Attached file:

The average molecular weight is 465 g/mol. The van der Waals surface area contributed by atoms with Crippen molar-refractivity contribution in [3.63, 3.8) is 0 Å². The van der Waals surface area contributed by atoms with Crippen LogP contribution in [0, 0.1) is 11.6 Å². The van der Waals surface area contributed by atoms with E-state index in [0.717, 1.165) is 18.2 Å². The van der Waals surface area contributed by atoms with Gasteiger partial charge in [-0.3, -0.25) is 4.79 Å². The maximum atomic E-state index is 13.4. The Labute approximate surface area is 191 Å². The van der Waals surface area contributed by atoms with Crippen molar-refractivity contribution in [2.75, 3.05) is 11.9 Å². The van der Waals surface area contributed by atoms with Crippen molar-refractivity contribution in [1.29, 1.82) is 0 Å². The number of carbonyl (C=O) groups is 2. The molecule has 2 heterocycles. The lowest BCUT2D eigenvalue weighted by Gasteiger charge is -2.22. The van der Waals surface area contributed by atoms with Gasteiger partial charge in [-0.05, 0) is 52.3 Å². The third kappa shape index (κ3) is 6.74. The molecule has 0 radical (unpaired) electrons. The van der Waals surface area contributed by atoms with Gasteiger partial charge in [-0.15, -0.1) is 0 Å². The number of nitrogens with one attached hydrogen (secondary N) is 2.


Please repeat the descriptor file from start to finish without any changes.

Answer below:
The average molecular weight is 465 g/mol. The van der Waals surface area contributed by atoms with Crippen molar-refractivity contribution in [3.63, 3.8) is 0 Å². The van der Waals surface area contributed by atoms with Crippen LogP contribution in [0, 0.1) is 11.6 Å². The van der Waals surface area contributed by atoms with E-state index in [0.717, 1.165) is 18.2 Å². The van der Waals surface area contributed by atoms with Gasteiger partial charge in [-0.3, -0.25) is 4.79 Å². The maximum atomic E-state index is 13.4. The Labute approximate surface area is 191 Å². The van der Waals surface area contributed by atoms with Crippen molar-refractivity contribution in [2.75, 3.05) is 11.9 Å². The van der Waals surface area contributed by atoms with Crippen molar-refractivity contribution in [1.29, 1.82) is 0 Å². The number of carbonyl (C=O) groups is 2. The molecule has 2 heterocycles. The lowest BCUT2D eigenvalue weighted by Gasteiger charge is -2.22. The van der Waals surface area contributed by atoms with Gasteiger partial charge in [-0.05, 0) is 52.3 Å². The third kappa shape index (κ3) is 6.74. The molecule has 0 radical (unpaired) electrons. The van der Waals surface area contributed by atoms with Gasteiger partial charge in [-0.15, -0.1) is 0 Å². The number of nitrogens with one attached hydrogen (secondary N) is 2.